The capacity of next-generation closed-loop or adaptive deep brain stimulation devices to read and write shows great potential to effectively manage movement, seizure, and psychiatric disorders, and also raises the possibility of using aDBS to electively modulate mood, cognition, and prosociality. What separates aDBS from most neurotechnologies currently used for enhancement is that aDBS remains an invasive, surgically-implanted technology with a risk-benefit ratio significantly different when applied to diseased versus non-diseased individuals. Despite a large discourse about the ethics of enhancement, (...) no empirical studies yet examine perspectives on enhancement from within the aDBS research community. We interviewed 23 aDBS researchers about their attitudes toward expanding aDBS use for enhancement. A thematic content analysis revealed that researchers share ethical concerns related to safety and security; enhancement as unnecessary, unnatural or aberrant; and fairness, equality, and distributive justice. Most researchers felt that enhancement applications for DBS will eventually be technically feasible and that attempts to develop such applications for DBS are already happening. However, researchers unanimously felt that DBS ideally should not be considered for enhancement until researchers better understand brain target localization and functioning. While many researchers acknowledged controversies highlighted by scholars and ethicists, such as potential impacts on personhood, authenticity, autonomy and privacy, their ethical concerns reflect considerations of both gravity and perceived near-term likelihood. (shrink)
The expansion of research on deep brain stimulation and adaptive DBS raises important neuroethics and policy questions related to data sharing. However, there has been little empirical research on the perspectives of experts developing these technologies. We conducted semi-structured, open-ended interviews with aDBS researchers regarding their data sharing practices and their perspectives on ethical and policy issues related to sharing. Researchers expressed support for and a commitment to sharing, with most saying that they were either sharing their data or would (...) share in the future and that doing so was important for advancing the field. However, those who are sharing reported a variety of sharing partners, suggesting heterogeneity in sharing practices and lack of the broad sharing that would reflect principles of open science. Researchers described several concerns and barriers related to sharing, including privacy and confidentiality, the usability of shared data by others, ownership and control of data, and limited resources for sharing. They also suggested potential solutions to these challenges, including additional safeguards to address privacy issues, standardization and transparency in analysis to address issues of data usability, professional norms and heightened cooperation to address issues of ownership and control, and streamlining of data transmission to address resource limitations. Researchers also offered a range of views on the sensitivity of neural activity data and data related to mental health in the context of sharing. These findings are an important input to deliberations by researchers, policymakers, neuroethicists, and other stakeholders as they navigate ethics and policy questions related to aDBS research. (shrink)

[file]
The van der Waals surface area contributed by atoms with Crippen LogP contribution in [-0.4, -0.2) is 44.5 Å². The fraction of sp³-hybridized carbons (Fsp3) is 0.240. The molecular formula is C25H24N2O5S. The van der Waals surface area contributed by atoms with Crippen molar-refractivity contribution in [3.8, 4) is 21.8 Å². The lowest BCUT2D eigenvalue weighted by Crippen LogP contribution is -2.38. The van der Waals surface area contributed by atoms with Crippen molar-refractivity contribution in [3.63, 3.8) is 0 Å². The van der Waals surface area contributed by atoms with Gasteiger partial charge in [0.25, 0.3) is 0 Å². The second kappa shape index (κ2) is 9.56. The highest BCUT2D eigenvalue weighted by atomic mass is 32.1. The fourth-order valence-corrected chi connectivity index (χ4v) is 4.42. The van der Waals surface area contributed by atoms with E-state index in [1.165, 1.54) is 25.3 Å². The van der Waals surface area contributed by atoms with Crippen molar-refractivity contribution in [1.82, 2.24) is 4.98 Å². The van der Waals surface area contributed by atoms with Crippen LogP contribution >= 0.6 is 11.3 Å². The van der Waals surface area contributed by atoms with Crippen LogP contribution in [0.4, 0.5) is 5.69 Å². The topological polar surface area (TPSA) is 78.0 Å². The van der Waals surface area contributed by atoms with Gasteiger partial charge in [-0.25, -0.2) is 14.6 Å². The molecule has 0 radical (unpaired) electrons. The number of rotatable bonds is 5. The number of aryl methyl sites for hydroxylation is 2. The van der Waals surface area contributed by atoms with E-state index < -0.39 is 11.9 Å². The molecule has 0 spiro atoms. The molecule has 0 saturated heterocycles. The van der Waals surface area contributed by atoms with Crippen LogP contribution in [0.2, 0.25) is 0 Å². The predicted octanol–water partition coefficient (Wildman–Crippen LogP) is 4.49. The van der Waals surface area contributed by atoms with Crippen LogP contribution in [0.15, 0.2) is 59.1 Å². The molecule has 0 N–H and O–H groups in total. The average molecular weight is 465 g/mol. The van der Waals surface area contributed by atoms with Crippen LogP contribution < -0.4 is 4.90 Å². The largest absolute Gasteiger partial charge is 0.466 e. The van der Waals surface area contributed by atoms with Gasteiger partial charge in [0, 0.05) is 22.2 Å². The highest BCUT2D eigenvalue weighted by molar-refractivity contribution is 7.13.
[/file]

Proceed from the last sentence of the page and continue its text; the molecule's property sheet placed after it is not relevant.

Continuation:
Making data broadly accessible is essential to creating a medical information commons. Transparency about data-sharing practices can cultivate trust among prospective and existing MIC participants. We present an analysis of 34 initiatives sharing DNA-derived data based on public information. We describe data-sharing practices captured, including practices related to consent, privacy and security, data access, oversight, and participant engagement. Our results reveal that data-sharing initiatives have some distance to go in achieving transparency.
This book diagnoses an urgent need for change and renewal in a period of crisis for philosophy, science and society. The Florentine Renaissance, some six hundred years ago, took a huge leap forward into realism, rationality and self-awareness. It was born out of the waning authority of medieval institutions and beliefs.We stand now at a similar junction in history. It is apparent to many that reductionist science with its materialist values -- the worldview that has driven modern culture for the (...) last two centuries -- is losing credibility. Its objectives of growth and acquisition, and its guiding principles asserting that there is no intrinsic meaning to life or purpose in the cosmos, are now widely seen as creating an unsustainable world. The essays gathered in A New Renaissance are a cultural response to the failings of the materialist worldview. Contributions in the first part diagnose the sources of the crisis in today's world. The second section searches for a new understanding of consciousness and mind, based on findings in recent non-materialist philosophy. The third section looks to a renewal of spirituality beyond religion, aiming to recapture the personal depth and connection to the cosmos that materialism denies or ignores. The fourth section examines possible reforms in politics, economics and education to help bring forth a society that can sustain the flourishing of human beings in the globally interconnected world of the twenty-first century. (shrink)
Staff reported paranormal experiences in connection with the outpatient Medical Assistance in Dying room at the hospital. This case study reports on staff experiences and illustrates how the Ethics team’s role expanded to deal with this novel situation by facilitating an interdisciplinary response.